The Congressional Budget Office (CBO) and the staff of the Joint Committee on Taxation (JCT) have completed an estimate of the direct spending and revenue effects of the revised American Health Care Act (AHCA), as passed by the House of Representatives. The CBO and the JCT estimate that enacting the revised legislation would reduce the cumulative federal deficit over the next decade (2017–2026) by $119 billion.
The agencies also estimate, however, that in 2018, 14 million more people would be uninsured under the AHCA than under the Patient Protection and Affordable Care Act (PPACA). The increase in the number of uninsured people relative to the number projected under the PPACA would reach 19 million in 2020 and 23 million in 2026. In 2026, an estimated 51 million people under age 65 would be uninsured, compared with 28 million who would lack insurance that year under the PPACA. Under the AHCA, a few million of those people would use tax credits to purchase policies that would not cover major medical risks.
The agencies expect that the nongroup health insurance market in many areas of United States would continue to be stable in 2020 and in later years as well, including in some states that obtain waivers from market regulations. Even though the new tax credits, which would take effect in 2020, would be structured differently from the current subsidies and would generally be less generous for those receiving subsidies under the PPACA, other changes––including money available through the Patient and State Stability Fund––would, in the agencies’ view, lower average premiums enough to attract a sufficient number of relatively healthy people to stabilize the market.
However, the agencies estimate that approximately17% of the U.S. population resides in areas in which the nongroup market would start to become unstable beginning in 2020. That instability would result from market responses to decisions by some states to waive two provisions of the PPACA, as would be permitted under the new legislation.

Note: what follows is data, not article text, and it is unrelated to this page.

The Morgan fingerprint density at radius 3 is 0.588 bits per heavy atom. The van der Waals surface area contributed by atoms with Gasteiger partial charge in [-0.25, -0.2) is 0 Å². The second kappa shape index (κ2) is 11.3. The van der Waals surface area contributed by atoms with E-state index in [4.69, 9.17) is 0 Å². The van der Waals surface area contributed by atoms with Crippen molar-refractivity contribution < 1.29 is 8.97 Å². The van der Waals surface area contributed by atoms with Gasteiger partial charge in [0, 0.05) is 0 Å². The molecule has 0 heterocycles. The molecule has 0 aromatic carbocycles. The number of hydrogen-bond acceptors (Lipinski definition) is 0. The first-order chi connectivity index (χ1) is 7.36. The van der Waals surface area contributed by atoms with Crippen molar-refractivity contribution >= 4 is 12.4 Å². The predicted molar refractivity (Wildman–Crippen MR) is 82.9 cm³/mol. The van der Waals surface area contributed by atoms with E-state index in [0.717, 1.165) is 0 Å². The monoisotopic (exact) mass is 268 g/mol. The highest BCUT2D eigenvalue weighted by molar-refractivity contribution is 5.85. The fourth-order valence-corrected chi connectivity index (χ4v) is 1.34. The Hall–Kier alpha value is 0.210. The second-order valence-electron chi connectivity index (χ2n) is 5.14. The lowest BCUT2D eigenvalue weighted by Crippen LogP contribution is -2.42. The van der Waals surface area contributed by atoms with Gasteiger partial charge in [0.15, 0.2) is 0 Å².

One type of waiver would allow states to modify the requirements governing “essential health benefits,” which set minimum standards for the benefits that insurance in the nongroup and small-group markets must cover. A second type of waiver would allow insurers to set premiums on the basis of an individual’s health status if the person had not demonstrated continuous coverage; that is, the waiver would eliminate the requirement for so-called community rating for premiums charged to such people.
The CBO and the JCT anticipate that most healthy people applying for insurance in the nongroup market in those states would be able to choose between premiums based on their own expected health care costs (medically underwritten premiums) and premiums based on the average health care costs for people who share the same age and smoking status and who reside in the same geographic area (community-rated premiums). By choosing the former, people who are healthier than average would be able to purchase nongroup insurance with relatively low premiums, according to the agencies.
As a consequence, the CBO and the JCT expect that the waivers in those states would have another effect: Community-rated premiums would increase over time, and people who are less healthy (including those with pre-existing or newly acquired medical conditions) would ultimately be unable to purchase comprehensive nongroup health insurance at premiums comparable with those under the PPACA. As a result, the nongroup markets in those states would become unstable for people with higher-than-average expected health care costs. That instability, the agencies say, would cause some people who would have been insured in the nongroup market under the PPACA to be uninsured. Others would obtain coverage through a family member’s employer or through their own employer.
The CBO and the JCT projected premiums for single policyholders under the AHCA (before any tax credits were applied) and compared those with the premiums projected under the PPACA for policies purchased in the nongroup market. The AHCA, as passed by the House, would tend to increase such premiums before 2020 compared with those under the PPACA––by an average of approximately 20% in 2018 and 5% in 2019 as the funding provided by the AHCA to reduce premiums had a larger effect on pricing.
Starting in 2020, however, average premiums would partly depend on waivers granted to states and on how those waivers were implemented, and partly on what share of the funding available from the Patient and State Stability Fund was applied to premium reduction.
Source: CBO; May 24, 2017.